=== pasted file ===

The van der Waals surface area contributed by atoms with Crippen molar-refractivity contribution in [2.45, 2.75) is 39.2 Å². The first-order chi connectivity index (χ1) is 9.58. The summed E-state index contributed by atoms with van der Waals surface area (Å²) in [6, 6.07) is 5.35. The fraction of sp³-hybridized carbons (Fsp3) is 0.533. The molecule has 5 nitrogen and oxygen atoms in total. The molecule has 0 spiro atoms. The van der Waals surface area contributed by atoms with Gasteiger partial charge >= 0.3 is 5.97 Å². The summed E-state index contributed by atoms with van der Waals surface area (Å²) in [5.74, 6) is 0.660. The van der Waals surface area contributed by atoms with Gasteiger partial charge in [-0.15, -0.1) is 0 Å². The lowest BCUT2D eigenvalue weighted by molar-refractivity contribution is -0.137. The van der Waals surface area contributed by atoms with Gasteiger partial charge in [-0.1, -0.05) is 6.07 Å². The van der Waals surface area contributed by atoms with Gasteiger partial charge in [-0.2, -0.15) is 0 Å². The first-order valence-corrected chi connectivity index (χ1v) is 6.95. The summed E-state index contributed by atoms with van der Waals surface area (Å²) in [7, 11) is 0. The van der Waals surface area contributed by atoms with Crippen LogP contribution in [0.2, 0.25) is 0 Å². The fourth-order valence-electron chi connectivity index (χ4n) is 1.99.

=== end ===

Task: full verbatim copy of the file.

The van der Waals surface area contributed by atoms with Crippen molar-refractivity contribution in [2.45, 2.75) is 39.2 Å². The first-order chi connectivity index (χ1) is 9.58. The summed E-state index contributed by atoms with van der Waals surface area (Å²) in [6, 6.07) is 5.35. The fraction of sp³-hybridized carbons (Fsp3) is 0.533. The molecule has 5 nitrogen and oxygen atoms in total. The molecule has 0 spiro atoms. The van der Waals surface area contributed by atoms with Gasteiger partial charge >= 0.3 is 5.97 Å². The summed E-state index contributed by atoms with van der Waals surface area (Å²) in [5.74, 6) is 0.660. The van der Waals surface area contributed by atoms with Gasteiger partial charge in [-0.15, -0.1) is 0 Å². The lowest BCUT2D eigenvalue weighted by molar-refractivity contribution is -0.137. The van der Waals surface area contributed by atoms with Gasteiger partial charge in [-0.1, -0.05) is 6.07 Å². The van der Waals surface area contributed by atoms with Gasteiger partial charge in [-0.2, -0.15) is 0 Å². The first-order valence-corrected chi connectivity index (χ1v) is 6.95. The summed E-state index contributed by atoms with van der Waals surface area (Å²) in [7, 11) is 0. The van der Waals surface area contributed by atoms with Crippen LogP contribution in [0.2, 0.25) is 0 Å². The fourth-order valence-electron chi connectivity index (χ4n) is 1.99.